On the day after the upheaval, the only thing that seemed to be intact was the facade of the conservative People’s Party’s (ÖVP) headquarters. Two rather inconspicuous blue signs point the way to the stunning building on Lichtenfelsgasse, in Vienna’s first district. But there is no sign of the man who became party leader on Sunday and has since set Austria’s political shake-up in motion.
Foreign Minister Sebastian Kurz took office when he was 27 years of age and now, at 30, has taken over the ÖVP. The party has backed him for a long time now. Exasperated, the weakened vice chancellor and party chairman, Reinhold Mitterlehner, stepped down on May 10, saying that he no longer wanted to be a “placeholder.”
En Marche in Vienna
Meanwhile, Kurz publicly dictated his conditions and the powerful heads of the Austrian states in his party met them. The ÖVP will present itself in the upcoming election as “Liste Sebastian Kurz – Die neue Volkspartei” (The Sebastian Kurz list – The New People’s Party). Kurz can now put together a list of national candidates and veto the state-level list. He alone will form the government team.
Kurz wants to create a movement like Emmanuel Macron’s En Marche, except that the Austrian will enjoy the benefits of an established party organization. And incidentally, Kurz was the one who pulled the plug on the current governing coalition, in which the ÖVP serves as junior partners with the center-left Social Democratic Party of Austria (SPÖ). A snap parliamentary election will be held on October 15 of this year.
Austria’s generally hyperactive tabloids have practically blown a fuse since Mitterlehner stepped down as ÖVP chairman and abandoned all party posts. Even the tiniest of details from inside ÖVP central are published in the media.
Differing opinions: Foreign Minister Kurz, Vice Chancellor Mitterlehner and Chancellor Kern in the National Council
Many Austrians have expressed their disenchantment with politics. According to a survey published in February, only 35 percent of the country’s population was satisfied with the governing SPÖ and ÖVP parties. The ongoing disputes in government were the last straw in what was considered to be a poisoned political climate.
“New elections are sensible after the way things have been going recently,” says Matthias Osiecki, a pensioner is near the ÖVP’s headquarters in a coffee house, a traditional spot to talk politics in Vienna. “But it was tactically wise that Chancellor [Christian] Kern spoke out against them.”
The ÖVP triggered the last elections in 2008 – and lost. However, Sebastian Kurz enters the new race as the country’s most popular top political figure. A survey published in February by Austria’s largest commercial television station, ATV, said that he would clearly win if the electoral system allowed the people to vote directly for a chancellor candidate.
“Kurz is highly praised as a political talent,” says Osiecki. “But I have my doubts, as I have never heard anything about him domestically.”
Partly in jest and partly out of respect, the ÖVP refers to Kurz as “Wunderwuzzi,” an Austrian term for whiz kid. The new boy wonder, who is seen as the party’s savior, will first focus on reforming the ÖVP.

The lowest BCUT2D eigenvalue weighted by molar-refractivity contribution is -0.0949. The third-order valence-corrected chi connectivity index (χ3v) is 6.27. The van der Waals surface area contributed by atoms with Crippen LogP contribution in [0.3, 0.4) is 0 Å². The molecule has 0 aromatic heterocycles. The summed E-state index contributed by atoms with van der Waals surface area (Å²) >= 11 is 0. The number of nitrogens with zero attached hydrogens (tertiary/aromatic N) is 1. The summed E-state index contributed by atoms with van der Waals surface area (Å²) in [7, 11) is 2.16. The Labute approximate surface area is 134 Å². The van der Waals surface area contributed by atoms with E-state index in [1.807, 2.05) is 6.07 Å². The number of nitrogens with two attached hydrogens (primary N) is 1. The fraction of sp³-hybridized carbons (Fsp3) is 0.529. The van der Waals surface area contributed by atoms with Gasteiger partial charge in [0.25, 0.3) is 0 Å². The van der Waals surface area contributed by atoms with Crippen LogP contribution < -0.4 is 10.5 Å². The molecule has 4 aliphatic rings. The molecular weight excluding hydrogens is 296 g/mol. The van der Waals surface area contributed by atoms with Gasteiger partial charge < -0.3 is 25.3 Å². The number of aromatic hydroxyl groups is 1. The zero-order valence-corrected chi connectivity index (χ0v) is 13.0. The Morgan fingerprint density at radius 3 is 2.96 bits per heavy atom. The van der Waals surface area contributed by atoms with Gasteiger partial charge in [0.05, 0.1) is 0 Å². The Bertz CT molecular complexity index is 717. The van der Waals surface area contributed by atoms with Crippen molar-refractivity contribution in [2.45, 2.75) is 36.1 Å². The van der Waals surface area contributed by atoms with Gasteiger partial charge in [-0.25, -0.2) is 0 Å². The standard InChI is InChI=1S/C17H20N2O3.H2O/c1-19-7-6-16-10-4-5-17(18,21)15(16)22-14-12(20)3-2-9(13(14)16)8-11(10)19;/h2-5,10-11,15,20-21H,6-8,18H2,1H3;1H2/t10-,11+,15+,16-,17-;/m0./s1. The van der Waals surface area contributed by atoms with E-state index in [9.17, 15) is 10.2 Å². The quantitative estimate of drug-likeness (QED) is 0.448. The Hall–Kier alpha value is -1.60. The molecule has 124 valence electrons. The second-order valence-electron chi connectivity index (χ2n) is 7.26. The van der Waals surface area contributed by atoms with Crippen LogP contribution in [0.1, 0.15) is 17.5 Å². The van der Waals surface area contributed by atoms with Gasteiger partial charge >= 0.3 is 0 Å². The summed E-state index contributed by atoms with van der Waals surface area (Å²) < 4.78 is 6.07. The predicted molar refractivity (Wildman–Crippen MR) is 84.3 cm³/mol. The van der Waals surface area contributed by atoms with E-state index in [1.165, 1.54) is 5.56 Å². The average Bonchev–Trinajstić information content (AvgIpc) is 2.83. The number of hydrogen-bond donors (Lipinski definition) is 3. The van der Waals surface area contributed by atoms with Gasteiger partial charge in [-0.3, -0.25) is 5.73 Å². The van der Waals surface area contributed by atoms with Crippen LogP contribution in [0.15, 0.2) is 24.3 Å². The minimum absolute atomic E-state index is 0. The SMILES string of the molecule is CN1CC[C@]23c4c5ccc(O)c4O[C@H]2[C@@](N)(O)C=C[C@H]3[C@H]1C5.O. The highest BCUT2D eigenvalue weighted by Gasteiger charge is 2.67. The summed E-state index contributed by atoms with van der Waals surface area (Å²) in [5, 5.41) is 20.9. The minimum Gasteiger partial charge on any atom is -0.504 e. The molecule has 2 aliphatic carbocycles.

Almost no hope for change
For Kurz, the road to the chancellory is long – much longer than the actual stroll along Vienna City Hall and its Gothic towers, toward the famed Burgtheater and then through the Volksgarten public park, which is part of the Hofburg Palace.
This is where Helgis Knirsh walks her dog. The pensioner is not surprised about the snap elections: “Things could not go on that way. The government did not govern.” But the 74-year-old says that nothing will really change. “There have been many announcements but in the end, it was the same again.” She expects a three-front battle between SPÖ, ÖVP and the right-wing Freedom Party of Austria (FPÖ). Polls recently had the parties between 26 and 28 percent.
Quarrels and reproaches
Knirsch and her dog are making their way to Ballhausplatz, where the chancellery and the Austrian president’s office face each other. Three camera teams are there on standby. President Alexander van der Bellen invited current Chancellor Christian Kern and the new ÖVP leader, Kurz, for a talk in the evening. The president has urged them to cooperate until the elections in October.
But there is already a dispute at hand. The SPÖ wants to push Kurz into the position of vice chancellor, but he does want to get his hands dirty before the election and thus make the campaign more difficult.
It will be very tough, suspects Leonard Soldo, a law student. He is sitting in the courtyard at the University of Vienna, some hundred meters away from the chancellery.
Expecting an ‘unsportsmanlike’ campaign
Soldo is also concerned about the state of the country’s politics and he would have preferred that SPÖ and ÖVP reached an understanding.
But instead, an election campaign will begin in the summer. With the vote looming, “things will quickly become unsportsmanlike,” says the 19-year-old student, who fears insults from all sides. For him, this will be the first national election in which he will cast his ballot.
“I am concerned that FPÖ will win and Austria will become less tolerant,” he says, noting the right-wing shift in politics in Europe and around the world. “It’s becoming more populist and polemicized, and decisions are made ad hoc and only in the short term.”
It remains to be seen whether Sebastian Kurz will fit into this trend. He has not yet presented his platform or the people behind it.